Orienteers nearly get lost in council red tape
Orienteers are used to overcoming obstacles.
With a map and compass in hand competitors take whatever each course throws at them in their stride but for the Auckland Orienteering Club it’s not always a walk in the park.
The club is frustrated with the increasingly strict regulations imposed on their casual summer events by the Auckland Council.
Orienteers navigate on foot through unfamiliar terrain using a map to find control points.
Hundreds of people attend the Auckland Orienteering Club’s summer event series running across Auckland parks including the Auckland Domain and Cornwall Park.
Before orienteers can hold an event they must get a permit from the council.
Stakeholders, including the council’s heritage team, must then be consulted before applicants gain approval.
‘‘Getting through all of the permissions process this year has been a bit of 11th hour stuff,’’ club president and Pt Chevalier resident Guy CoryWright says.
Auckland’s orienteers have been running their summer series for about 25 years.
This is the first season they have been asked to submit the locations of each of the 20 to 30 control sites for approval for individual events.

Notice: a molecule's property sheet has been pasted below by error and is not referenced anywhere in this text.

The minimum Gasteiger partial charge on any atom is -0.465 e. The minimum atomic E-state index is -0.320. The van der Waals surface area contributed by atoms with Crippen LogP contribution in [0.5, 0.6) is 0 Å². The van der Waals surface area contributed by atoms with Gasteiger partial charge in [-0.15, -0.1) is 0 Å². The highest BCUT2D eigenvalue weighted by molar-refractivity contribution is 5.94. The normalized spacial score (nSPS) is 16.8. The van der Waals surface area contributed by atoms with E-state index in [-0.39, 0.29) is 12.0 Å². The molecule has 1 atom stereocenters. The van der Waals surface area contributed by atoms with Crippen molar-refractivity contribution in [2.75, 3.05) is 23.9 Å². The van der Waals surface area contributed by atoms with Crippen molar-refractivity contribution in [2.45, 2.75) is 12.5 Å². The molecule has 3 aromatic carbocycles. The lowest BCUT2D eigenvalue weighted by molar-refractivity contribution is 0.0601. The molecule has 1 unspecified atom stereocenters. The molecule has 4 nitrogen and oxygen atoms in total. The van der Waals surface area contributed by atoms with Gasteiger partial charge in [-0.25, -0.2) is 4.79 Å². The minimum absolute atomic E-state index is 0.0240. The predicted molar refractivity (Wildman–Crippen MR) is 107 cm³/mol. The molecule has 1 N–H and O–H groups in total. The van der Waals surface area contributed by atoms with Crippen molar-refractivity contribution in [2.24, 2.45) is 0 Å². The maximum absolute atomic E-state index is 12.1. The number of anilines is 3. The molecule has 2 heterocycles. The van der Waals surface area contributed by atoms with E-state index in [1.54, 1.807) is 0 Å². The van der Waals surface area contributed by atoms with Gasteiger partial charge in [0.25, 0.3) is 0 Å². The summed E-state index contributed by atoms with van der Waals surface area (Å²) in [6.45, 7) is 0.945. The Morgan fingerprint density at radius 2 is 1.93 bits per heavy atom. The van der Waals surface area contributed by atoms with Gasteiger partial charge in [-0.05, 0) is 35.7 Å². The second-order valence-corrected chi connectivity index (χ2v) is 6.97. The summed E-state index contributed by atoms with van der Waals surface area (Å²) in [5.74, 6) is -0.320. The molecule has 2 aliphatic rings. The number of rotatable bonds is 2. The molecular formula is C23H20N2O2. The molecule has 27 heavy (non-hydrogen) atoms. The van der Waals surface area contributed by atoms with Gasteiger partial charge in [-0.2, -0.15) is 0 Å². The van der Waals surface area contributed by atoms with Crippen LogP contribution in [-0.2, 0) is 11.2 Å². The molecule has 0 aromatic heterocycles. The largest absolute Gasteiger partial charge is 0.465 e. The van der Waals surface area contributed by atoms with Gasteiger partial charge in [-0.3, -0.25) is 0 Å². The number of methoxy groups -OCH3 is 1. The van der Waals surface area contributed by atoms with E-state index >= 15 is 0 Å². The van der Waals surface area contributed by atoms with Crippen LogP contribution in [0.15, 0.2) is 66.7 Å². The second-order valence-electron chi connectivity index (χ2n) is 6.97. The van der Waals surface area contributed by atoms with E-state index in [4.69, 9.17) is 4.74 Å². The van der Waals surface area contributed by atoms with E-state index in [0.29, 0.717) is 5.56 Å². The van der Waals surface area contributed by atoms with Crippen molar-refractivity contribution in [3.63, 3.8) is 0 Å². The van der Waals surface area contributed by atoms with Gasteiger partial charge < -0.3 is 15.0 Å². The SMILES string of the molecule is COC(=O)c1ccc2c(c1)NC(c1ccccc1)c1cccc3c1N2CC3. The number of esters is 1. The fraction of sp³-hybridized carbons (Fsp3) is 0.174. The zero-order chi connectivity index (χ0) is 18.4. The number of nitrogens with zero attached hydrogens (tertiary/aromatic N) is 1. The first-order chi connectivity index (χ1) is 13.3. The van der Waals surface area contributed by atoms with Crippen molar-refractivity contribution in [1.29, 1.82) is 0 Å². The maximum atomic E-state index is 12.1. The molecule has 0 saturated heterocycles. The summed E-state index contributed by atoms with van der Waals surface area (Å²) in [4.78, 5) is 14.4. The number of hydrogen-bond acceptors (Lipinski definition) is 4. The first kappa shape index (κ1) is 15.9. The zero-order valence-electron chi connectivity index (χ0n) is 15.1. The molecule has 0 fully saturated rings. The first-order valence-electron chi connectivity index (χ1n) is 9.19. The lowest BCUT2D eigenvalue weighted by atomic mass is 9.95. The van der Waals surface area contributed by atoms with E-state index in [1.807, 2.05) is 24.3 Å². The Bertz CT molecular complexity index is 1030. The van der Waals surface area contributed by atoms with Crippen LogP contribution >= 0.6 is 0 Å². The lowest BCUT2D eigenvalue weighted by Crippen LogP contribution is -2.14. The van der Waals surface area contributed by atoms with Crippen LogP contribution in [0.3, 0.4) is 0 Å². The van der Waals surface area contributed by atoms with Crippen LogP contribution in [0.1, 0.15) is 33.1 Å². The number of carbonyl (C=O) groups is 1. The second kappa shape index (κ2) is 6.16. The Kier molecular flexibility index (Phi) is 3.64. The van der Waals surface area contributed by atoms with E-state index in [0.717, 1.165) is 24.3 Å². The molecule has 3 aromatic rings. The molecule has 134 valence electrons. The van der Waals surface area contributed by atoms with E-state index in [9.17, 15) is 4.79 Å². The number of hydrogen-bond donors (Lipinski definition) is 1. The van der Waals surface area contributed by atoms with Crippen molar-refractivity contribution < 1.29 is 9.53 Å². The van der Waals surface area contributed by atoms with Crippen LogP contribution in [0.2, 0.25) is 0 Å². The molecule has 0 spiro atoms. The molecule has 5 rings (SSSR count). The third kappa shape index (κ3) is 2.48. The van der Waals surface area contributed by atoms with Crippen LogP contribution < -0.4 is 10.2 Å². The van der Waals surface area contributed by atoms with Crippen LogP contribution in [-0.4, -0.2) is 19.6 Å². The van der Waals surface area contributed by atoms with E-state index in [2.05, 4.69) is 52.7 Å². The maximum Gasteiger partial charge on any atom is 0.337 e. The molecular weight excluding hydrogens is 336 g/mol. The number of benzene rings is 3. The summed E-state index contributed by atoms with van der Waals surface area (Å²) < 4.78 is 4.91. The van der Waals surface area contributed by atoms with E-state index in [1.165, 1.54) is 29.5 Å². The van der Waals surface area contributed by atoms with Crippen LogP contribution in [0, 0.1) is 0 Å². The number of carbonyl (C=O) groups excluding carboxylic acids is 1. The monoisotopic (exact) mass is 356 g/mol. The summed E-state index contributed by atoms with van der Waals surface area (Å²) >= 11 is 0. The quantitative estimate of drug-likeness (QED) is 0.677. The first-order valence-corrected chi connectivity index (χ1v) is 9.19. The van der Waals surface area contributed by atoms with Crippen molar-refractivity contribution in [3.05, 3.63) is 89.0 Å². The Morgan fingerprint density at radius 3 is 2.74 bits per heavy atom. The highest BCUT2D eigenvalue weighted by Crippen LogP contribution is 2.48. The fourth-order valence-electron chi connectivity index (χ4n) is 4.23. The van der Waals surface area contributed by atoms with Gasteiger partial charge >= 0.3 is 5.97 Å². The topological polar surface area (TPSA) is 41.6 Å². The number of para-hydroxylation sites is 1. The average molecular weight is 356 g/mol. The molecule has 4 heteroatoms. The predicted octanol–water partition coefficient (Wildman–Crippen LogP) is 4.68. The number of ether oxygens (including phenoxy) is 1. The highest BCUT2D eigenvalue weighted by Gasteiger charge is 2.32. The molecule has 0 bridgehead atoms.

Concerns about potential damage and disruption of heritage sites in premier parks, such as the Auckland Domain, have held up permits until just hours before events despite applications being submitted months in advance, Mr Cory-Wright says.
Education for orienteers and the council is one of the key steps in the process, he says.
A common misconception is that the sport is a running race in which hordes of people travel in the same direction creating a track. Instead competitors choose which route they take to complete the course.
‘‘Orienteers are pretty nice people. We do the sport because we appreciate the outdoors and the values that go with that,’’ Mr CoryWright says.
‘‘We’re happy to comply with the conditions but we’re looking for some commonsense reasoning and some- times it doesn’t appear to be there.’’
Council events manager David Burt says the council is reviewing its permit issuing process for highly sensitive areas.
The last minute issuing of permits is not a common practice, he says.
‘‘Officers take every opportunity to educate event organisers on the permit process to try and make any subsequent applications as straightforward as possible.’’
Mr Burt says the council is always happy to discuss opportunities to streamline future applications where they exist.
Ultimately the council’s parks, sports and recreation team is supportive of the sport’s ‘‘near zero impact’’ events, Mr Cory-Wright says.
But the club wants to know where it stands and is seeking a longer-term solution which would set parameters for such things as heritage value and safe practices, he says.
‘‘We can be flexible to council requirements and can work around ‘no-go’ areas given enough lead time before an event.’’
Rough patch: Auckland Orienteering Club president Guy Cory-Wright, left, and Mt Albert orienteer Tessa Boyd would like to see a longterm solution reached for allowing Auckland’s orienteers access to local parks.